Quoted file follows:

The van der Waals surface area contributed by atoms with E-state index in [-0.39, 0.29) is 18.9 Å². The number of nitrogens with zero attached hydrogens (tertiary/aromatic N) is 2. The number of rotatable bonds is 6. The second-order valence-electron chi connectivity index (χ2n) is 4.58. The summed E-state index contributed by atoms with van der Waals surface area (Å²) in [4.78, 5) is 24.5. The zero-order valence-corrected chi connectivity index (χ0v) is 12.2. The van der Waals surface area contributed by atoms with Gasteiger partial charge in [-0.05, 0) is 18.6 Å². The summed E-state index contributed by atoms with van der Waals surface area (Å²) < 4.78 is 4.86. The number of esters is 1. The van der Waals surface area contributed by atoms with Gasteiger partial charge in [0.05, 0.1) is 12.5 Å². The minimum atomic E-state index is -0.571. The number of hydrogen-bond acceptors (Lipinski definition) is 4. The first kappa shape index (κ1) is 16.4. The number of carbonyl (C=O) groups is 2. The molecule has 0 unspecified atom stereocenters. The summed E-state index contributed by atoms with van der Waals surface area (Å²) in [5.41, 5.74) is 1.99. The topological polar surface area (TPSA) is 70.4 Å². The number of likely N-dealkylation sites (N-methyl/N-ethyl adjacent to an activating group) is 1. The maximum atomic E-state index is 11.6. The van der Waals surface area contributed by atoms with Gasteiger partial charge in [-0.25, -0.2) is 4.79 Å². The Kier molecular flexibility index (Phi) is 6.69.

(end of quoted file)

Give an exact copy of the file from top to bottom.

The van der Waals surface area contributed by atoms with E-state index in [-0.39, 0.29) is 18.9 Å². The number of nitrogens with zero attached hydrogens (tertiary/aromatic N) is 2. The number of rotatable bonds is 6. The second-order valence-electron chi connectivity index (χ2n) is 4.58. The summed E-state index contributed by atoms with van der Waals surface area (Å²) in [4.78, 5) is 24.5. The zero-order valence-corrected chi connectivity index (χ0v) is 12.2. The van der Waals surface area contributed by atoms with Gasteiger partial charge in [-0.05, 0) is 18.6 Å². The summed E-state index contributed by atoms with van der Waals surface area (Å²) < 4.78 is 4.86. The number of esters is 1. The van der Waals surface area contributed by atoms with Gasteiger partial charge in [0.05, 0.1) is 12.5 Å². The minimum atomic E-state index is -0.571. The number of hydrogen-bond acceptors (Lipinski definition) is 4. The first kappa shape index (κ1) is 16.4. The number of carbonyl (C=O) groups is 2. The molecule has 0 unspecified atom stereocenters. The summed E-state index contributed by atoms with van der Waals surface area (Å²) in [5.41, 5.74) is 1.99. The topological polar surface area (TPSA) is 70.4 Å². The number of likely N-dealkylation sites (N-methyl/N-ethyl adjacent to an activating group) is 1. The maximum atomic E-state index is 11.6. The van der Waals surface area contributed by atoms with Gasteiger partial charge in [-0.25, -0.2) is 4.79 Å². The Kier molecular flexibility index (Phi) is 6.69.